People, places and situations that make using a substance in the way I have usually done very difficult or even impossible to resist
Fun things to do that don't involve drugs
How to deal with cravings
What to do if I end up using and didn't want to
People who can help me over the first few weeks when it is most difficult to change a behaviour
Making a change plan
Preparing for change is important and can take some careful planning. Some of the ways to plan ahead include identifying and writing down the following: the template below to create a change statement and action plan.
I'm going to . . . starting on this date . . . because . . . and this is how I am going to do it . . . I am going to deal with cravings by . . .
Sample Change Plan
As of March 1st, I'm going to stop smoking cannabis after work and smoke only on Friday and/or Saturday nights. I am going to spend the first evening of the plan with my friend, Joe, who doesn't use drugs. The next evening after work I am going to the recreation center to work out for an hour.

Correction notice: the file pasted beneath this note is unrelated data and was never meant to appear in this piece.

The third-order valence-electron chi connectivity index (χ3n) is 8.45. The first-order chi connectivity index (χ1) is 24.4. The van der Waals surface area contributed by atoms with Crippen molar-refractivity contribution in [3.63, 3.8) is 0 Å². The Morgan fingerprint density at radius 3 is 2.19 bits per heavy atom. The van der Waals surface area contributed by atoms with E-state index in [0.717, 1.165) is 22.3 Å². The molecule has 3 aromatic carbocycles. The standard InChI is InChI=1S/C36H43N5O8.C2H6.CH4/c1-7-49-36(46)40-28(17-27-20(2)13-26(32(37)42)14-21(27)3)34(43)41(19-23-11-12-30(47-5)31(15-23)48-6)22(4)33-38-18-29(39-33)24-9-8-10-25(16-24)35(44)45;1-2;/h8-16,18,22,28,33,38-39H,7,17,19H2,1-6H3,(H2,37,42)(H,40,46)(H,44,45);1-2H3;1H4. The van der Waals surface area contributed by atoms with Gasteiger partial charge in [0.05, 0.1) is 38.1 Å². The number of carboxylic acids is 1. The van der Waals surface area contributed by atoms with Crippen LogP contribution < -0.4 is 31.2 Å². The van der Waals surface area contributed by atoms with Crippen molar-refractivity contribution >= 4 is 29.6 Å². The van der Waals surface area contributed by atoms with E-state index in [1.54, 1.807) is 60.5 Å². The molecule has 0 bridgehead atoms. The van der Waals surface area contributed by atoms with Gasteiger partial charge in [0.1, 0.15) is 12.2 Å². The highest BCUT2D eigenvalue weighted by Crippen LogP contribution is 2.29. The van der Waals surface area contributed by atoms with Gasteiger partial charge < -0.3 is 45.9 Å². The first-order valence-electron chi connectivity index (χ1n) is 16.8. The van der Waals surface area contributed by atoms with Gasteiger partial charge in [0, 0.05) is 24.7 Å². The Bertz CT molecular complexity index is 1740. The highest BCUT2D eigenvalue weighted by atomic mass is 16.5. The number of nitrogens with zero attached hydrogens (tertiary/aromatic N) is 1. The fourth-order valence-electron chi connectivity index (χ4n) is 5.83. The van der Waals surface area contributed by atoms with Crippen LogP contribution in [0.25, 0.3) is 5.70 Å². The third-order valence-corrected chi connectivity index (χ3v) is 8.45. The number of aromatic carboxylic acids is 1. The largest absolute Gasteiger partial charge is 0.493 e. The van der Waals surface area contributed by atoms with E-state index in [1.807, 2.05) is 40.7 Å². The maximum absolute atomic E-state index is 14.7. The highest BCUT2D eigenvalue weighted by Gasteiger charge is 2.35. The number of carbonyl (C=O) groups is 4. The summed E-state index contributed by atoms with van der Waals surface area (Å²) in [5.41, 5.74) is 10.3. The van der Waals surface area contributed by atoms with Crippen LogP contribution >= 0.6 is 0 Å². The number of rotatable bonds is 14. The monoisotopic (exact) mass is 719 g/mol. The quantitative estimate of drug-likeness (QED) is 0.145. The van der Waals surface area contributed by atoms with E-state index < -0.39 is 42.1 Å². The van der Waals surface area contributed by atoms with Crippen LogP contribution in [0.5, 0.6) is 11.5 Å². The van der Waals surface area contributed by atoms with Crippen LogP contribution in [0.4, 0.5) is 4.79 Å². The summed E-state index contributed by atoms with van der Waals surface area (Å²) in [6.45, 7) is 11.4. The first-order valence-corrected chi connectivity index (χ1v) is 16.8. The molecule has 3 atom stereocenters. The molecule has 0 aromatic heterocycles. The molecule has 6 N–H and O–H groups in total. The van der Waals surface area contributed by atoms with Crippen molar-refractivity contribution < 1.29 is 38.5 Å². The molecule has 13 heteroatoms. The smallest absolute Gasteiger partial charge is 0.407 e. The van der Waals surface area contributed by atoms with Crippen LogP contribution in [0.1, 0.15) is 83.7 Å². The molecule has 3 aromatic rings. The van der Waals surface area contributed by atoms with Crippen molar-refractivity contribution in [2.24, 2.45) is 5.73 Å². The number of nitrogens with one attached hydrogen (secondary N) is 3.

To help with any withdrawal symptoms I have, I am going to
Be patient. It will take a while for my body to adjust to the change
Avoid alcohol, sugar, and caffeine at night to lessen the likelihood I will have problems sleeping
Drink lots of water, eat well and exercise most days of the week
To help cope with cravings I can
Talk to someone for support such as my friend Jane who has made changes in her substance use patterns
Talk to people who don't use drugs about how to relax and relieve stress
Exercise, alone or with a friend
Keep your perspective
It took time for you to develop your current substance use pattern, so it may take time to change it (if indeed it needs changing). Some people can make a decision to change their lifestyle and then simply go ahead and do it. They can quit smoking or go on a special diet without reservation. Most of us need time to adjust to new ideas. That said, it's important to know that you can start the change process and see positive results right away. For example, you will likely feel different if you cut back on the number of cigarettes you smoke in a day, or reduce how often you drink in a week. If making these changes is not yet possible, you can start thinking about why such changes might be difficult for you. Perhaps there's something about your relationship with change that's worth exploring. Perhaps your perception of yourself or others is getting in the way of changing. The reasons why you resist change can be figured out. It just might take you a little longer than someone else!